Election campaigns are never dull affairs when Silvio Berlusconi is involved. Ever happy to play the role of political comedian, the former Italian prime minister guarantees voters exuberant and shrill electioneering. But the possible return to power of Mr Berlusconi is no laughing matter at a time when Italy faces a series of deep-rooted problems.
In the run-up to tomorrow's general election, Mr Berlusconi has again dipped into his old bag of populist tricks, suggesting fantastic policies such as the introduction of a tax-free month, and calling for mental health tests for prosecutors. He has also attacked his rival, Walter Veltroni, with accusations that he remains a communist.
With opinion polls banned in the fortnight prior to the election, the current mood of the electorate is difficult to gauge. But in contrast to Mr Berlusconi, Mr Veltroni has been relaxed, self-assured and understated.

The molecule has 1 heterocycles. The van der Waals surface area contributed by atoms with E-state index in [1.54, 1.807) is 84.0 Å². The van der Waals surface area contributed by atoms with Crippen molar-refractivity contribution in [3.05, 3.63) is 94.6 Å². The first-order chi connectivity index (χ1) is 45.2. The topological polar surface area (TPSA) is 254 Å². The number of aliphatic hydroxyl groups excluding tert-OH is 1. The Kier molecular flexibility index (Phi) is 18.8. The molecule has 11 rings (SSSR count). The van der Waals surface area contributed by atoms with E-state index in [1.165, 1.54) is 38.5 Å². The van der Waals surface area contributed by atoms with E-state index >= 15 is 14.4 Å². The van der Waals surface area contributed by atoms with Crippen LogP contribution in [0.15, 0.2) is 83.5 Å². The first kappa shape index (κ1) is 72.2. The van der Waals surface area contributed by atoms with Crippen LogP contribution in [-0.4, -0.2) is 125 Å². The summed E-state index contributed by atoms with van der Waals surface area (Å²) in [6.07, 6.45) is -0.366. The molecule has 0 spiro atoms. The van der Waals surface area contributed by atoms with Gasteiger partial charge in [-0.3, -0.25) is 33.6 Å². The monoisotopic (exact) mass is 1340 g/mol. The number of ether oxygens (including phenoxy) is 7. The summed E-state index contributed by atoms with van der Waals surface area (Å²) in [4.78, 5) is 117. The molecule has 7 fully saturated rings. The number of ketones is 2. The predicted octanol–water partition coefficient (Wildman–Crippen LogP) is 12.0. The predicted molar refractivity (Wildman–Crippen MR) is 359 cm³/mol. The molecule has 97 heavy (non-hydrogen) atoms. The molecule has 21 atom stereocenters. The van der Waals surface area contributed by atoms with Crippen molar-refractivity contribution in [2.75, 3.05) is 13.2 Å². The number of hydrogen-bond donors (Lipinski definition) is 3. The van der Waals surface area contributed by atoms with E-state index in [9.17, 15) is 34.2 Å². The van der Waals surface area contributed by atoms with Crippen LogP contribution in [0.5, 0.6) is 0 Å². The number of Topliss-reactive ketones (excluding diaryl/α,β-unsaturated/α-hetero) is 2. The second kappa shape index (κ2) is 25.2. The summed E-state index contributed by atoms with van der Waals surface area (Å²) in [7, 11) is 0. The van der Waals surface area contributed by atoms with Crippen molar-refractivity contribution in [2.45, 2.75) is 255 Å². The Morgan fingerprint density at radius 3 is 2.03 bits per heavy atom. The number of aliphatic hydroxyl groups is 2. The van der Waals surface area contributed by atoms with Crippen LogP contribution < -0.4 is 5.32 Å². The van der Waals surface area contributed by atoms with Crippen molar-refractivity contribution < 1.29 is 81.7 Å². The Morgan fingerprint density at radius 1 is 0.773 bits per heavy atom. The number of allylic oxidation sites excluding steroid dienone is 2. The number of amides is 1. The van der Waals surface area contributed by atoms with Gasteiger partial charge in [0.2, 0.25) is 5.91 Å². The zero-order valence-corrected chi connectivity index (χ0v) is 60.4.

And a cool head is what Italy desperately needs. The problems facing the country are legion. Economic growth has all but ground to a halt, the public debt is unsustainably high, and the chasm between the rich north and the impoverished south continues to widen. Italy also faces a skills shortage and a bloated bureaucracy. This is a country in dire need of hard solutions, rather than policy-light theatrics.
In fact, the policy promises of both men have been similar and cautious. They have both pledged to cut taxes and streamline public administration. But Mr Berlusconi's election antics cannot hide his poor record of delivery. Italians might well recall his 2001 campaign, in which he promised an economic miracle. The miracle, of course, never came. Mr Veltroni, on the other hand, is committed to tackling Italy's political instability, using his new centre-left party to bridge the Catholic and communist divide that has hampered Italian politics for so long.
But there can be little doubt that electing Mr Berlusconi, a man unwilling to make difficult policy decisions and incapable of garnering broad support, will do nothing to set Italy back on the road to recovery.